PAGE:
The community’s reach brings to mind the concept of the “total institution,” sociologist Erving Goffman’s term for convents, mental asylums, prisons, boot camps, and other “places of residence and work where a large number of like-situated individuals, cut off from the wider society for an appreciable period of time, together lead an enclosed, formally administered round of life” (Asylums, 1961).

With its gatehouse and gatekeeper, The Villages has the appearance of being gated, although the streets are legally open to the public. The residents are technically free but somehow still closed in—they can leave, of course, and non-residents (like Dennis) can, apparently, freely enter. Anne appears to be trapped—in the marriage as well as in the community—a “bubble,” she calls it. Barbara, who’s employed there, can’t move out because she has spent her savings paying for the association’s amenities. When she dreams of “home,” it’s not of The Villages, where she’s lived 12 years, but of some place in Massachusetts.

Date: 2021

Stars: 2.5

Director: Lance Oppenheim

Starring: Dennis Dean, Anne Kincer, Reggie Kincer, Barbara (no last name given), as themselves

Some Kind of Heaven 1/2 (Out of 4 stars)

Availability: For rent on Amazon Prime, Google Play, Fandango Now, Redbox and many other sites; see JustWatch here.

Other Awards: 1 win, 9 nominations to date

Runtime: 81 minutes

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Written by 2 Film Critics

2 Film Critics

William Graebner is Emeritus Professor of History, State University of New York, Fredonia, where he taught courses on film and American culture. He is the author or co-author of 11 books and more than 50 scholarly articles, including essays on “The Treasure of the Sierra Madre,” “McCabe and Mrs. Miller,” “The Poseidon Adventure,” and zombie films as they relate to the Holocaust. Dianne Bennett, the first woman to head a large U.S. law firm, is a retired U.S. tax lawyer.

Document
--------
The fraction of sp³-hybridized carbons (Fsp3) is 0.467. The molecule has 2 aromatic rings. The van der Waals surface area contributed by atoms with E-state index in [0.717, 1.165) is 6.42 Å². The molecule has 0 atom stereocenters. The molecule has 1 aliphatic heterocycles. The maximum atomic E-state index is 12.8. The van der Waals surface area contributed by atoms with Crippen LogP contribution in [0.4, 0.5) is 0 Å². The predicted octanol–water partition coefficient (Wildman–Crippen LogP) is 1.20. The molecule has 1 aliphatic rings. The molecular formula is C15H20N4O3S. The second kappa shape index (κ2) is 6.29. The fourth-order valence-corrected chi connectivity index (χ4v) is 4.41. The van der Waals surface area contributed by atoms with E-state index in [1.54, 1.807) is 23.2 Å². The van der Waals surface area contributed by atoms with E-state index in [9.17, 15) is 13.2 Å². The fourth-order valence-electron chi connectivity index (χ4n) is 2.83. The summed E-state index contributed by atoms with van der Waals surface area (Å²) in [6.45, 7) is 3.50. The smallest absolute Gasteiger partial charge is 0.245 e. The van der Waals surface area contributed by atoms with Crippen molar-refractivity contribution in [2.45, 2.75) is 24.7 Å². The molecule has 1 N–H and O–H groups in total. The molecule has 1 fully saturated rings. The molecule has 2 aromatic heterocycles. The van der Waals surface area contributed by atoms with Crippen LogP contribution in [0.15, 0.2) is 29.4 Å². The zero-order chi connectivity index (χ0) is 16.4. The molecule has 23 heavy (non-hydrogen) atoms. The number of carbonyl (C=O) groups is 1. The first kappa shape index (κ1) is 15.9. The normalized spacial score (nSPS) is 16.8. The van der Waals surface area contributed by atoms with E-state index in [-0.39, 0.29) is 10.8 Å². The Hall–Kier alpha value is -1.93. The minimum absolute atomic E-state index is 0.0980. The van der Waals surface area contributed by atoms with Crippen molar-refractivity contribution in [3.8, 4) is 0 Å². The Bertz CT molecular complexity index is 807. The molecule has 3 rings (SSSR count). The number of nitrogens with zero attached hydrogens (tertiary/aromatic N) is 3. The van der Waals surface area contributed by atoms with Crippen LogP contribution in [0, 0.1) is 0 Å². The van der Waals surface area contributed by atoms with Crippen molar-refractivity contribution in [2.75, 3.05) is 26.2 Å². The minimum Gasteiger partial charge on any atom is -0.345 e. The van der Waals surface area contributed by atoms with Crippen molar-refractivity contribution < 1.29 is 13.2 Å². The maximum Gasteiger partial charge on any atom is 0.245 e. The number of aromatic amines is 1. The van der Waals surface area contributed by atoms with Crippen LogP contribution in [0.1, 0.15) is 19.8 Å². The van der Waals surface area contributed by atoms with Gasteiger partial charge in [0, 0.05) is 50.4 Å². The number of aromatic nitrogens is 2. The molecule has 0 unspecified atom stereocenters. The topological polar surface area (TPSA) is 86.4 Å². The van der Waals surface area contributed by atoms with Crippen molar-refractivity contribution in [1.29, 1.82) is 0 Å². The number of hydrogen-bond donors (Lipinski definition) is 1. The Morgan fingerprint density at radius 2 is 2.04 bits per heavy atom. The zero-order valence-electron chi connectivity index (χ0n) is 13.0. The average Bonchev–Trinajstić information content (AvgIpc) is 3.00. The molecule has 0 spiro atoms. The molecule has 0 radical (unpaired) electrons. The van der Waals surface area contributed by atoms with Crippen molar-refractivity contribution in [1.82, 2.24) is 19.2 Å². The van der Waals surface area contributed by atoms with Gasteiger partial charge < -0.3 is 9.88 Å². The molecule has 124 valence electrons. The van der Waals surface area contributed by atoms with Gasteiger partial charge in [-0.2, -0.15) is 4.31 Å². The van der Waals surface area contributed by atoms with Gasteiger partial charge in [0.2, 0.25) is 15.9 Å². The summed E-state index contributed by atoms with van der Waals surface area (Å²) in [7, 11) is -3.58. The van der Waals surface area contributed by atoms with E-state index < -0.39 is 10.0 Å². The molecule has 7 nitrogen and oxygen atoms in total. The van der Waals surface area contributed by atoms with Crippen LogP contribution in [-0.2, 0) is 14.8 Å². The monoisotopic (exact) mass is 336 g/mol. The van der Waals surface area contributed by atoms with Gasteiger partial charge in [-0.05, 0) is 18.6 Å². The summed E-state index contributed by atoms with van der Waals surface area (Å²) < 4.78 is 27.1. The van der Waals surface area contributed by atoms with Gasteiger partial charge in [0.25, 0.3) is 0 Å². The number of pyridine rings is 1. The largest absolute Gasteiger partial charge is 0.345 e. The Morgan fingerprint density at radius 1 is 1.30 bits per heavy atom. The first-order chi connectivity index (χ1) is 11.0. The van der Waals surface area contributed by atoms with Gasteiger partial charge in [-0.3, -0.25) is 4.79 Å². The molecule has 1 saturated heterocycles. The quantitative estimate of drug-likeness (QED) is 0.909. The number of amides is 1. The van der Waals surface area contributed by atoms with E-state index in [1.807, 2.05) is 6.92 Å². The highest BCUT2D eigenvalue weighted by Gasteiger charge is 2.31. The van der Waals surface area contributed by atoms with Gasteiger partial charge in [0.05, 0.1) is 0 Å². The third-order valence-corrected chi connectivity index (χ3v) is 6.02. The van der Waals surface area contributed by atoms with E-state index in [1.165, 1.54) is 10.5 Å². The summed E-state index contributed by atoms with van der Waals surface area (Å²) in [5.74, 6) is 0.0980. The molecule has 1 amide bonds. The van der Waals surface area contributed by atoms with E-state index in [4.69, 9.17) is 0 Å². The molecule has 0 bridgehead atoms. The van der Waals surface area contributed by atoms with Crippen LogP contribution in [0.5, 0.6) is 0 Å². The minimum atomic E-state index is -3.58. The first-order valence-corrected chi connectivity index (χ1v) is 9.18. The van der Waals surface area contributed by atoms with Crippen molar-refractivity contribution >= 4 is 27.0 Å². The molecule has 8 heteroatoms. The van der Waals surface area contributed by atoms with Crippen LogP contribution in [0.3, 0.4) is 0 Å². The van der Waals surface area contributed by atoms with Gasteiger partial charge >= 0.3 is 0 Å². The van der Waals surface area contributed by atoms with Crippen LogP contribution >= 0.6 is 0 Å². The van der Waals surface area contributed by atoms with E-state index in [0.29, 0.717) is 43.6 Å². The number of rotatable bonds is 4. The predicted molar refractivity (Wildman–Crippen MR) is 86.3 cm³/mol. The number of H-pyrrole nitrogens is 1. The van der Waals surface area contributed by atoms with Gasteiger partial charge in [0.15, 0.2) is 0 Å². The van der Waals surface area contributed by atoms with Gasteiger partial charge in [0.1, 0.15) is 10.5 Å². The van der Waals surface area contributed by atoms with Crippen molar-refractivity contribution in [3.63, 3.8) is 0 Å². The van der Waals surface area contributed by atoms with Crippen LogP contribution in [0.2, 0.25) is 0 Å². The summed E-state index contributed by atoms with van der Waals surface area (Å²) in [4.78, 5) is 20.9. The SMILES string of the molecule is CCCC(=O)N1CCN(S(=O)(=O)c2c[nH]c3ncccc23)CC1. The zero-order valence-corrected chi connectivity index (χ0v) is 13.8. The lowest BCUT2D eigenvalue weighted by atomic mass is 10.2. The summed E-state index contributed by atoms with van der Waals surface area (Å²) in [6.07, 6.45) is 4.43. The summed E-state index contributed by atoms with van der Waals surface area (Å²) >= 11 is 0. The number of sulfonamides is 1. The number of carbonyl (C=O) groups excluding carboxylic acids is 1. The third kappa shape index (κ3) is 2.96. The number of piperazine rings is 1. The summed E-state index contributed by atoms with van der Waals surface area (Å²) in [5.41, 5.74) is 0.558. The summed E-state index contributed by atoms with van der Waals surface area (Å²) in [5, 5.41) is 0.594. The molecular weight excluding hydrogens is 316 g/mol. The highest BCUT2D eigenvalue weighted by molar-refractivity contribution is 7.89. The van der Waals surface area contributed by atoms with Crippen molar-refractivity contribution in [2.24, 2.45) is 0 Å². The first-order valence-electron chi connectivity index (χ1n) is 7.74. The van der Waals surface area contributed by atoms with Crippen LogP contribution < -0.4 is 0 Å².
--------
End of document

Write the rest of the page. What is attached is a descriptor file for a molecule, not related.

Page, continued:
Dianne and Bill were early and passionate attendees at the Toronto Film Festival, and today enjoy the film scenes of Los Angeles, Rome, London, and Buffalo, New York. They began reviewing films for the Rome-based website “TheAmerican/inItalia” in 2016, have maintained a blog on Rome for a decade, and published two alternative guidebooks to the Eternal City. They still can’t resist going to the movies, not to mention the ensuing discussions, sometimes heated, over a bottle of Arneis at the nearest wine bar.

​And that's just the beginning of our reviewing process. For one or two hours we discuss the film, as one of us takes notes. The notetaker transcribes the notes and prints two copies. Dianne or Bill (usually depending on who had the most compelling understanding of the film, or who was most taken with it) writes the first draft of the review--supposedly taking into account the views of the other--which is followed by 3, 4, or even 7 more drafts. At some point, sometimes days later, when we're both comfortable with the result (or accepting of it, anyway), it's done.